1. The most important aspect of a dog's reliability in getting along with children is his or her socialization history. Puppies that are well-socialized with kids grow into dogs that are more reliable around children.
2. If you have an infant or very young child, raising a puppy and a baby simultaneously can be more work than you bargained for and can leave you feeling overwhelmed and exhausted!
3. Adopting an older dog is a great solution for many families. Its socialization history might not be known, so you want a dog that is already very kid-friendly and that is gentle and tolerant with kids. You can usually bring a dog home and make sure that he or she works well with your kids. This is a great benefit of adopting!
4. Watch for signs of a dog being stressed such as lip licking, backing away, growling or hackling, frequently looking away, and/or urinating when approached by children. These signs usually mean that a dog is uncomfortable around kids.
5. No matter how well socialized your dog is or how well behaved your child is, dogs and small children should not, under any circumstance, be left unsupervised together. Virtually all dog bites on small children are from the dog being unsupervised even just for a minute. This could have been prevented altogether by monitoring dogs and children at all times when they are together.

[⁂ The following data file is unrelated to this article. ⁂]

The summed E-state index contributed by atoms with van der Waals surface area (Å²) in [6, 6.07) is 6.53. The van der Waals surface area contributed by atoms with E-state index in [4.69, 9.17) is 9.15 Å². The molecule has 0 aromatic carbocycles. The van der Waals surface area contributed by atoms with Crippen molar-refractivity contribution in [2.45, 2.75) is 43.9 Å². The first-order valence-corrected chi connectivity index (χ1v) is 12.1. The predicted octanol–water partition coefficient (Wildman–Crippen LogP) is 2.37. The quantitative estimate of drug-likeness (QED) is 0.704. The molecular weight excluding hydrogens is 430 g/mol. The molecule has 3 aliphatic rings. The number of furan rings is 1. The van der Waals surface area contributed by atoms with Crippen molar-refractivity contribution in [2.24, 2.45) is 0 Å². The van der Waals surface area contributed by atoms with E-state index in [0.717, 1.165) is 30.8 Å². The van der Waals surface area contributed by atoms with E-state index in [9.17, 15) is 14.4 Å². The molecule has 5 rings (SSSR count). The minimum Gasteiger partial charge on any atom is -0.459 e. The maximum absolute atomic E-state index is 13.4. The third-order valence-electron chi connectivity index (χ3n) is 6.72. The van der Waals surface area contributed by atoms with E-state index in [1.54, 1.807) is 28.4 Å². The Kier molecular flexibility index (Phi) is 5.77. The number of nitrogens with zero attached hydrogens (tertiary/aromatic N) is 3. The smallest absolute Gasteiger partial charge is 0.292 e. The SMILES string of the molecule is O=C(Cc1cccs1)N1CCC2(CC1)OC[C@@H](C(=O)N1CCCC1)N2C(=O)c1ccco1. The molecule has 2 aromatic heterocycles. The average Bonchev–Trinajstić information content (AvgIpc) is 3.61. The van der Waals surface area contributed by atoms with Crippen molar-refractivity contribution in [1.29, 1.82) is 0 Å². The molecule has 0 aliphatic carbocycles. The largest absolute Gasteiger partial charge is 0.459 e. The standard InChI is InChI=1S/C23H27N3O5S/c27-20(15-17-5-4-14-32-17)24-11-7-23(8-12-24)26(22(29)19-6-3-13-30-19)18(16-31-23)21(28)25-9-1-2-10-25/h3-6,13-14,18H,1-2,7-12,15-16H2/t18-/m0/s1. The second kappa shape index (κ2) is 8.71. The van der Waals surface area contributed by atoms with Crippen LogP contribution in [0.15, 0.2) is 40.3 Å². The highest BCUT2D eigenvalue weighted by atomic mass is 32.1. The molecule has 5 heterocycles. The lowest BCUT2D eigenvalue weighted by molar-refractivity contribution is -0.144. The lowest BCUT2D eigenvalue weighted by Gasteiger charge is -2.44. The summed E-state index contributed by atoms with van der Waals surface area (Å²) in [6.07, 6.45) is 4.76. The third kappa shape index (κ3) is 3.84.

6. It is also important to keep your kids safe from your dog and your dog safe from your kids. If your child harasses a dog, you have a responsibility to control the situation. Give the dog a safe place to go and make sure that your dog and child are separated. It is not acceptable to let young children handle dogs roughly. Make sure that your dog and children always act gently and respectfully toward one another.
I hope these tips help and you certainly can find a dog that gets along with your kids. It is simply a matter of trial and error. Good luck!